Hymnus Deo

Location: Greensboro, NC, United States

Thursday, December 22, 2011

A Short Defense of Infant Baptism

In an email dialogue tonight, a friend asked me to articulate a defense of infant baptism. A better defense would have been longer, but I threw this together rather quickly, brevity being key. I believe it gets to the core, and does a decent job explaining why we believe infant baptism is consistent with the teaching of Scripture.


God's way of relating to man is through His Covenant. The Covenant takes many forms throughout Scripture, which is something I won't get into right now. But we see in the Old Testament that the Covenant included not just believers, but also their children. In the Old Testament, the sign of the Covenant was circumcision. That's why God required Abraham, the recipient of God's covenant promises, to circumcise not only himself, but also his sons, his male servants, and their sons. They were all in God's covenant under Abraham's headship, so they had to receive the sign that they were in the covenant. The New Testament makes it clear that circumcision is no longer something to be practiced, because the Old Covenant (or Testament - the words are interchangeable) is over. A new sign has been instituted, though, and that is baptism. Baptism is the sign of the New Covenant. Lest we think that children are no longer in the covenant, and recipients of the covenant promises, Peter says in Acts 2:39, "For the promise is to you and to your children, and to all who are afar off, as many as the Lord our God will call.” And in the same breath, in verse 38, he commands all to be baptized. Rather than excluding children, he seems to very clearly include them. And in that context of his sermon, it's clear he is talking about the Abrahamic Covenant. Colossians 2:11-12 seem to associate circumcision and baptism together - the circumcision of Christ, in which the body is put off, is the burial and resurrection of baptism.

One argument to consider is this: Hebrews 8:6 refers to the New Covenant as being a better covenant than the Old Covenant. How can it be a better covenant if children are excluded from it?

The baptist will say there are no infant baptisms in Scripture. But we would say that's irrelevant. There are three household baptisms mentioned in the NT: the Philippian jailer's household (Acts 16), the household of Lydia (also Acts 16), and the household of Stephanas (1 Cor. 1:16). The implication of the word "household" is such that if infants were present, they would be included, as the whole household was baptized, none excluded. Also, while there are changes from the OT to the NT, there are lots of things that aren't changed. And we are offered no evidence in the NT to suggest that children are no longer in the covenant, and therefore aren't supposed to receive the covenant sign. Quite the contrary. To put it succinctly, God doesn't have to repeat Himself. And if he wants us to stop doing something, he always makes it clear. He nowhere says, "the covenant sign is only for those who are old enough to clearly and verbally articulate faith in me, and consent verbally to the covenant sign." That wasn't required in the OT, and so unless He tells us otherwise, we can safely assume that it isn't required in the NT.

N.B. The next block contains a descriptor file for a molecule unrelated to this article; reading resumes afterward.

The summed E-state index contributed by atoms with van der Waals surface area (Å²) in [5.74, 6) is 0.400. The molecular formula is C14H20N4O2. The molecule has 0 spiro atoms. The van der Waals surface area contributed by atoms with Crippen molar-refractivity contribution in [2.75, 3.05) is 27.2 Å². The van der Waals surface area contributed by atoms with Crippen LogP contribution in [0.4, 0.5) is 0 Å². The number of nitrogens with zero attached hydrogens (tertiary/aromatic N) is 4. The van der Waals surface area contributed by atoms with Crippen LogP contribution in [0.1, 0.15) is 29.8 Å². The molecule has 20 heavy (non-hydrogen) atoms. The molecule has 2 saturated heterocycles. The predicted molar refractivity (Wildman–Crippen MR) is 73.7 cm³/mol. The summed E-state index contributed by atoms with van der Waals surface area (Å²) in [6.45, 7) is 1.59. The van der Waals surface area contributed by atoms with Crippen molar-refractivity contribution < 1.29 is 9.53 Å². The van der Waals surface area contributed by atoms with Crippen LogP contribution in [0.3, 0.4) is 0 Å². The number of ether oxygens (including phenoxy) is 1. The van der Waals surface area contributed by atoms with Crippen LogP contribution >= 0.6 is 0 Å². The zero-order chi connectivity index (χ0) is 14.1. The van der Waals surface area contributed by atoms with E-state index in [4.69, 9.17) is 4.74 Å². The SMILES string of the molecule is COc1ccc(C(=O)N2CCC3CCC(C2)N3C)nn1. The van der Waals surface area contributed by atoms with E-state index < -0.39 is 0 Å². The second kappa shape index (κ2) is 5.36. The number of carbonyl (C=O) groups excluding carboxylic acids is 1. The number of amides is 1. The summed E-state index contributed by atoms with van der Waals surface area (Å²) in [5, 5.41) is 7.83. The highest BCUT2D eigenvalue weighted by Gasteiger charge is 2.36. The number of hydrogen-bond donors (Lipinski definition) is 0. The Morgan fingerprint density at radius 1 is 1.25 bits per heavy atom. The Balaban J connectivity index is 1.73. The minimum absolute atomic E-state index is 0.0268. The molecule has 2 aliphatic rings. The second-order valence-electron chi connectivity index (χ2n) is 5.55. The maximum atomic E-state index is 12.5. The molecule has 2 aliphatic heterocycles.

Friday, December 16, 2011

Sherlock Holmes: A Game of Shadows

Saw "Sherlock Holmes: A Game of Shadows" this evening. Enjoyed it. A couple of thoughts below (and some spoilers).

1.) Some have said it's better than the first one. I can't say I agree with that. But it was a good film.

2.) The most negative thing I have to say about it is that there was some measure of innuendo - some playing around with the notion of an unhealthy emotional relationship between Holmes and Watson, and other innuendo besides. Most of it came near the beginning of the film, but there were other moments throughout. It was a bit much, and enough to distract me from much of the rest of the good in the film. Many who watch this film probably won't be as attuned to such things; I'm not sure that's necessarily good. It's been a bigger trend with Hollywood of late, and one I wish they would lay off of.

3.) Good action scenes.

4.) The acting was great, as one would expect.

5.) The portrayal of Moriarty was fantastic. A wonderful and convincing bad guy, a perfect mixture of the psychotic and the genius.

6.) It's PG13, but there are things I wouldn't want my 13 year old to see if I had kids. Older teens, maybe, but not younger teens. For details, parents can always consult the parental advisory section on IMDB.com.

Friday, December 02, 2011

Our Native Narcissism

When a person has any sort of ongoing illness or disease, they think everyone else should be as conscious of it as they are. Everyone in the world should be in their awareness walk fundraiser. When we have a close relative or friend dealing with a particular culture issue that affects them personally, why everyone else doesn't see it to be as important as we do is baffling to us. Those obsessed with Christian counseling see everything in terms of Christian counseling, and those who believe being "missional" is central to the church don't understand how we can't see what a radically important thing it is. Hands don't think feet are really needed, and feet don't get eyes. Our thing is always the only indispensable one. And in all of this, it never occurs to us that we aren't God.